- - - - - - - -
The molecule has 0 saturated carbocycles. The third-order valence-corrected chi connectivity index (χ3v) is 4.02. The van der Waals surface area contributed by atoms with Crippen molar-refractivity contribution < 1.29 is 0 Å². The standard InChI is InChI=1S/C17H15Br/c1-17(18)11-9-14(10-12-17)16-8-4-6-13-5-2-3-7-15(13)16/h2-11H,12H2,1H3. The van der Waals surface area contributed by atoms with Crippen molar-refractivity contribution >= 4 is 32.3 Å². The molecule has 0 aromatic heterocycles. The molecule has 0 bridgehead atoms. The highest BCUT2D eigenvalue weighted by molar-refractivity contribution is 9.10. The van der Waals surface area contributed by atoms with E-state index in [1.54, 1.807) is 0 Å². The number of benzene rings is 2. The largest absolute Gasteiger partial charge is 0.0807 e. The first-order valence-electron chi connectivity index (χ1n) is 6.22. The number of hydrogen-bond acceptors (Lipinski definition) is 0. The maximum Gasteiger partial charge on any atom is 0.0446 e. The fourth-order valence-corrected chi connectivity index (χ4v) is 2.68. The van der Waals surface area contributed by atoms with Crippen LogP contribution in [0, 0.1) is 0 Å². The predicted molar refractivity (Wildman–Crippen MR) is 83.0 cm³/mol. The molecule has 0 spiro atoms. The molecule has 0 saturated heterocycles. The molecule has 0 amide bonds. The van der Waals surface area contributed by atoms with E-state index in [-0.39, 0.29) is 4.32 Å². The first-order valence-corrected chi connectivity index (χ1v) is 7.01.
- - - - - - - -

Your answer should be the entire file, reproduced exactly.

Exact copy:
The molecule has 0 saturated carbocycles. The third-order valence-corrected chi connectivity index (χ3v) is 4.02. The van der Waals surface area contributed by atoms with Crippen molar-refractivity contribution < 1.29 is 0 Å². The standard InChI is InChI=1S/C17H15Br/c1-17(18)11-9-14(10-12-17)16-8-4-6-13-5-2-3-7-15(13)16/h2-11H,12H2,1H3. The van der Waals surface area contributed by atoms with Crippen molar-refractivity contribution >= 4 is 32.3 Å². The molecule has 0 aromatic heterocycles. The molecule has 0 bridgehead atoms. The highest BCUT2D eigenvalue weighted by molar-refractivity contribution is 9.10. The van der Waals surface area contributed by atoms with E-state index in [1.54, 1.807) is 0 Å². The number of benzene rings is 2. The largest absolute Gasteiger partial charge is 0.0807 e. The first-order valence-electron chi connectivity index (χ1n) is 6.22. The number of hydrogen-bond acceptors (Lipinski definition) is 0. The maximum Gasteiger partial charge on any atom is 0.0446 e. The fourth-order valence-corrected chi connectivity index (χ4v) is 2.68. The van der Waals surface area contributed by atoms with Crippen LogP contribution in [0, 0.1) is 0 Å². The predicted molar refractivity (Wildman–Crippen MR) is 83.0 cm³/mol. The molecule has 0 spiro atoms. The molecule has 0 saturated heterocycles. The molecule has 0 amide bonds. The van der Waals surface area contributed by atoms with E-state index in [-0.39, 0.29) is 4.32 Å². The first-order valence-corrected chi connectivity index (χ1v) is 7.01.